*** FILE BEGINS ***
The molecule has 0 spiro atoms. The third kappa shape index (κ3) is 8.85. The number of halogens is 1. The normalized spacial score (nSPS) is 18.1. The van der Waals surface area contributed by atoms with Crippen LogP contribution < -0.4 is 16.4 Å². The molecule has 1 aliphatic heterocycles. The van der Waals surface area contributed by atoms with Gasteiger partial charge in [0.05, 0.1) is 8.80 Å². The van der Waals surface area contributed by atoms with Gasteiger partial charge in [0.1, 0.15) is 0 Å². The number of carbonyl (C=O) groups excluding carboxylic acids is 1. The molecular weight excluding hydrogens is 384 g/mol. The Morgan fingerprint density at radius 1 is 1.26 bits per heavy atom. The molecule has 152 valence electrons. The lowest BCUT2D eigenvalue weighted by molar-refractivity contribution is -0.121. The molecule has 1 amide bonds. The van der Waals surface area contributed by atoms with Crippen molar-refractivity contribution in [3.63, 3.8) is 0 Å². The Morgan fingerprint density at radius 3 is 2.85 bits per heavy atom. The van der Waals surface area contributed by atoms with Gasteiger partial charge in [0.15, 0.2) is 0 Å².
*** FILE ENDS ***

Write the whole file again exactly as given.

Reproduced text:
The molecule has 0 spiro atoms. The third kappa shape index (κ3) is 8.85. The number of halogens is 1. The normalized spacial score (nSPS) is 18.1. The van der Waals surface area contributed by atoms with Crippen LogP contribution < -0.4 is 16.4 Å². The molecule has 1 aliphatic heterocycles. The van der Waals surface area contributed by atoms with Gasteiger partial charge in [0.05, 0.1) is 8.80 Å². The van der Waals surface area contributed by atoms with Gasteiger partial charge in [0.1, 0.15) is 0 Å². The number of carbonyl (C=O) groups excluding carboxylic acids is 1. The molecular weight excluding hydrogens is 384 g/mol. The Morgan fingerprint density at radius 1 is 1.26 bits per heavy atom. The molecule has 152 valence electrons. The lowest BCUT2D eigenvalue weighted by molar-refractivity contribution is -0.121. The molecule has 1 amide bonds. The van der Waals surface area contributed by atoms with Crippen molar-refractivity contribution in [3.63, 3.8) is 0 Å². The Morgan fingerprint density at radius 3 is 2.85 bits per heavy atom. The van der Waals surface area contributed by atoms with Gasteiger partial charge in [0.15, 0.2) is 0 Å².